Medical Services Inc. and Prison Health Services, have been under investigation in several states. A recent report on their handling of services in Idaho said it constituted “cruel by Dana Cope and unusual punishment.” SEANC Executive Director Private prison companies Hiring private contractors to take over the state’s prison health care system is a bad move for North Carolina and make money by keeping costs for all of us in the state who pay taxes. Privatization won’t down among a set of patients save money, and if other states are a guide, initial low-ball who, on average, are sicker bids and multiple malpractice suits will push the state’s costs than people who are not in Cope prison. These companies even higher. Deliberate understaffing at Central Prison has led to many misrepresent medical records, fail to treat common negative outcomes. But it looks like the Perdue administration problems that lead to more significant problems and treat would rather scapegoat 2,500 prison medical professionals problems incorrectly. The business model is to put off care until the person is out of than acknowledge its own the system, where someone culpability and fix the problems. “North Carolina can and should else foots the bill. That’s a win for the company. Let’s call this privatization say ‘No’ to privatizing prison But that win is a problem proposal what it is — either for states with privatized prison a leadership failure or a medical care. Turning prison and would be a problem sweetheart deal for a private medical care over to big business care for North Carolina, too. Exprison contractor with job will make taxpayers sick.” convicts with medical problems promises to high-ranking end up getting their care paid lame-duck politicians and political appointees looking for a parachute because the boss for by the taxpayer. Even the state of Texas — where privatization is a decided to forgo another term. Privatization will put a sign at our borders telling out- hallowed word — caught itself. Republican legislators in of-state companies to come on in and haul away piles of Texas took time to see all the problems with outsourcing prison medical care. So, this year, after Gov. Rick Perry taxpayer dollars. Despite the lack of evidence in other states that pushed, lawmakers pushed back. The impetus? Perry had outsourcing saves money, the Department of Public Safety received an influx of campaign contributions from private decided to look at privatization as a way to cut costs. States prison lobbyists and CEOs. Now that the governor has signaled she will explore that have turned medical care over to for-profit companies privatization, look for job promises from prison medical find themselves in the middle of negligent care lawsuits. It’s care companies to political appointees and lucrative lobbying happened in Florida, New York and New Jersey. The Perdue administration views privatization as a fig leaf contracts for well-connected Democratic operatives with to cover up its incompetent management of the system. Eager ties to the governor. It will be hard for appointees with to look like it’s doing something — anything — to fix the pending job losses to resist giving in, despite the evidence problem, the governor asked for privatization proposals from that taxpayers lose when prison health care is turned over companies big enough to handle a system that now spends to big business. North Carolina can and should say “No” to privatizing prison medical care. Turning prison medical care $244 million caring for 40,000 prisoners in 70 facilities. But the companies big enough to handle North Carolina’s over to big business will make taxpayers sick. system aren’t good at it. Corizon Healthcare might bid, but the two companies that merged to create it, Correctional firstname.lastname@example.org The Reporter • June 2012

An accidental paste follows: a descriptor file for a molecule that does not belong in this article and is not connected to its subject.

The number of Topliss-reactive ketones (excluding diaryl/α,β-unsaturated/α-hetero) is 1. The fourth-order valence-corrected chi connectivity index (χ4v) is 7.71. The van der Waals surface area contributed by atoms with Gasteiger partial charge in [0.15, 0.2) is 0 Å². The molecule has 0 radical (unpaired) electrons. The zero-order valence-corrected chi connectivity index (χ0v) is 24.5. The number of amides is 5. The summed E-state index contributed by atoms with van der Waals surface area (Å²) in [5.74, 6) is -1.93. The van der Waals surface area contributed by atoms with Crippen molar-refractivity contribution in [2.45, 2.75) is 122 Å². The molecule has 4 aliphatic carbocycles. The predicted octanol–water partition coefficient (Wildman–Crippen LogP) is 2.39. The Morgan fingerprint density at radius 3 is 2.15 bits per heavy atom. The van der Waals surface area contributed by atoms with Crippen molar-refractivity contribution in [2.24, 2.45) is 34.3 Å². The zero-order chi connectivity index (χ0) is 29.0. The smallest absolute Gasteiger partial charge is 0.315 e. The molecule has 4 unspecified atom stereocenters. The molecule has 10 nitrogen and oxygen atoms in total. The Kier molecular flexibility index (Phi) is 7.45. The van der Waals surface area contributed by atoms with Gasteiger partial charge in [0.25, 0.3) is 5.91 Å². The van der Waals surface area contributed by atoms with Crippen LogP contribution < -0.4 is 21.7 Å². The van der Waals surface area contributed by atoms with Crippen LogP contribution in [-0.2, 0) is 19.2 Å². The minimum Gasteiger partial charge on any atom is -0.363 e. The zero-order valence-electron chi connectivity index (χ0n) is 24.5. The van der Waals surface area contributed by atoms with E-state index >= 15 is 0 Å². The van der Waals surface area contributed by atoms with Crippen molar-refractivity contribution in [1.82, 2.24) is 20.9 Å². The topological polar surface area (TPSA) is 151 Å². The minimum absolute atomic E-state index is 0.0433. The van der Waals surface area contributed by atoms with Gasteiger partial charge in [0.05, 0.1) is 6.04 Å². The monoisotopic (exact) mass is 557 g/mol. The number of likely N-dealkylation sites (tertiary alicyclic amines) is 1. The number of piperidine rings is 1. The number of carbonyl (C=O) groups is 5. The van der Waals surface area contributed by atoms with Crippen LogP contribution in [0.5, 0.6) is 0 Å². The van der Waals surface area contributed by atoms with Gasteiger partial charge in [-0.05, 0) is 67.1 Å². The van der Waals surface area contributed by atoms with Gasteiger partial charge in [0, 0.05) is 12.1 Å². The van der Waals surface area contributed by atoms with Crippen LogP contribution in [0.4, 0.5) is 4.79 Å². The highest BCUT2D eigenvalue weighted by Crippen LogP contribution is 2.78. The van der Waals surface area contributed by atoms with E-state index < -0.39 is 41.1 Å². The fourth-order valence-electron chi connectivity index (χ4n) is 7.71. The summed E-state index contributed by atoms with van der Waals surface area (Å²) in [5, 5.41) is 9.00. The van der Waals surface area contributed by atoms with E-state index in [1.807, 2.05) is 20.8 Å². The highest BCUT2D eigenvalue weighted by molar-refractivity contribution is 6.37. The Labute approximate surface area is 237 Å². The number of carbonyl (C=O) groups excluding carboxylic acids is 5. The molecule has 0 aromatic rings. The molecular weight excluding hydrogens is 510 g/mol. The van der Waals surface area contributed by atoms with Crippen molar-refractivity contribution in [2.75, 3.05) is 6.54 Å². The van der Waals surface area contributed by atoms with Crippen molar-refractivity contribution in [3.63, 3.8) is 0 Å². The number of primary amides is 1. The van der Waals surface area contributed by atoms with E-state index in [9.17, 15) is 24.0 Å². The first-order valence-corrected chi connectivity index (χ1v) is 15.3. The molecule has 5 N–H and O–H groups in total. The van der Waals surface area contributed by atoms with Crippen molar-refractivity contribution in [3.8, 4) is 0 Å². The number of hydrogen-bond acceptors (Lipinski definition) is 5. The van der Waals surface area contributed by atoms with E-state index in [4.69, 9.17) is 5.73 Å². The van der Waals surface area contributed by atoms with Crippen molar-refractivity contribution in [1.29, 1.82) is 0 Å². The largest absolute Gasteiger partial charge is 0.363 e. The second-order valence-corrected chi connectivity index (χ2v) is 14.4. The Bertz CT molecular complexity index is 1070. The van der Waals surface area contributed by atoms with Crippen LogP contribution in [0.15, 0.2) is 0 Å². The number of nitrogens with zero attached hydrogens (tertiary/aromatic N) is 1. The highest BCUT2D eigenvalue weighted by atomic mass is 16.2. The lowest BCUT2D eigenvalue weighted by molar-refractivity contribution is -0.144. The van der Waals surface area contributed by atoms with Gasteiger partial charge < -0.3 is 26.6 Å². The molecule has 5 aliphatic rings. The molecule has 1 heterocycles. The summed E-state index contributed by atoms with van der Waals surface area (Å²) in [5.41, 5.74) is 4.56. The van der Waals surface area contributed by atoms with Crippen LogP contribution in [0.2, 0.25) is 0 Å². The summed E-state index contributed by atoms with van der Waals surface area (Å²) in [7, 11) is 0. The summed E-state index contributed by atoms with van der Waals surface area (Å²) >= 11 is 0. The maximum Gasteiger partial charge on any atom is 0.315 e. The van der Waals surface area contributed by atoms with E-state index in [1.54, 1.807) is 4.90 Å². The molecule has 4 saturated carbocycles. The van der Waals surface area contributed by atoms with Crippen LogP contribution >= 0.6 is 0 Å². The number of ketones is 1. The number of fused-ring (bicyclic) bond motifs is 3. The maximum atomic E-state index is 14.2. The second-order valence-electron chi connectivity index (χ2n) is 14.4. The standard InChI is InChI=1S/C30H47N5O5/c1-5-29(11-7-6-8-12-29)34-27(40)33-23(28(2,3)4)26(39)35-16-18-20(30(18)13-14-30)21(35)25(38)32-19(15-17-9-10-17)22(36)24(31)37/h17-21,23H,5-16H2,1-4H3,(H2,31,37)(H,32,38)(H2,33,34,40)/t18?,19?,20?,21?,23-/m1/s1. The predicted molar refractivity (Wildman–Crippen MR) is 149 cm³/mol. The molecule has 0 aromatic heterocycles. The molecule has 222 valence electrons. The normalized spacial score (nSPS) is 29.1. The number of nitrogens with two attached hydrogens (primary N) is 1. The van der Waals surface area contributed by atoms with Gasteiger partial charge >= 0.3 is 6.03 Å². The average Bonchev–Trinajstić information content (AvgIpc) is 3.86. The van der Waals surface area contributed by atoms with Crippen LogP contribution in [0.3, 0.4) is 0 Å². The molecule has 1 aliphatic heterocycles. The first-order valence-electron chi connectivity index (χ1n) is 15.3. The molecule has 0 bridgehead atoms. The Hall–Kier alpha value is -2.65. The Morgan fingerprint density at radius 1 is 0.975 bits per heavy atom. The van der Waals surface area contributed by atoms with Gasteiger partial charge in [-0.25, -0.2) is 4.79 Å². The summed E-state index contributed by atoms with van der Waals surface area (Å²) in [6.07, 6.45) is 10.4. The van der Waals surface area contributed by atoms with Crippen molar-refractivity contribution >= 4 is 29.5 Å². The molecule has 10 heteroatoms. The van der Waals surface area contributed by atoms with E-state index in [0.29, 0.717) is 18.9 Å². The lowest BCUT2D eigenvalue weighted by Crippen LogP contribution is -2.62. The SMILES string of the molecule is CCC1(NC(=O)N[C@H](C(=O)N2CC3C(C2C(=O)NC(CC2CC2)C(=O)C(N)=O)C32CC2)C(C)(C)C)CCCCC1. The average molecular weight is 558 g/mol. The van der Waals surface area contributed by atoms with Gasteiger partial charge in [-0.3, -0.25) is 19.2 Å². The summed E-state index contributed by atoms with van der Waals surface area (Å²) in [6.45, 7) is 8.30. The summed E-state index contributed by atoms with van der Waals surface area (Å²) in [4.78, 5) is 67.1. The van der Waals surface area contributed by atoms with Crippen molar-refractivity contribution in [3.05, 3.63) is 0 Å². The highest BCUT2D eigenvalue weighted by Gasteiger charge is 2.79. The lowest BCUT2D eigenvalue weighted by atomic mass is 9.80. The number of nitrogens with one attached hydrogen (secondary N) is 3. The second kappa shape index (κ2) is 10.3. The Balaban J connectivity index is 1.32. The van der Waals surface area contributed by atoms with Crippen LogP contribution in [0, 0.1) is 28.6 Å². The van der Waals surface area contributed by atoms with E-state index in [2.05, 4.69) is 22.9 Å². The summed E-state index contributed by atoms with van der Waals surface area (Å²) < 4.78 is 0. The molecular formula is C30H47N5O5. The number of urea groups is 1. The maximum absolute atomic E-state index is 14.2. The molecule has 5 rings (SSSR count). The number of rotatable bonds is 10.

Quotes to Note
“They might be well-intended, but they do not have any weight behind them. We don’t want to put our faith into a trust situation with the bosses.”
SEANC Executive Director Dana Cope, referring to the Guiding Principles proposed by the UNC Board of Governors to replace the State Personnel Act rights for university employees, in an April 19 story “UNC-system President Ross to meet with workers to discuss Senate Bill 575” in The Daily Tar Heel
“There are approximately 400 housekeeping employees who have the expectation of being treated respectfully and fairly, of working in an environment free from threats, intimidation and harassment, and of being enabled to do their best job for the University.” District 25 member James Holman, in the story “Housekeepers Seeking Fair Treatment” in the April 2012 edition of Campus BluePrints, a studentrun magazine on the campus of UNC-Chapel Hill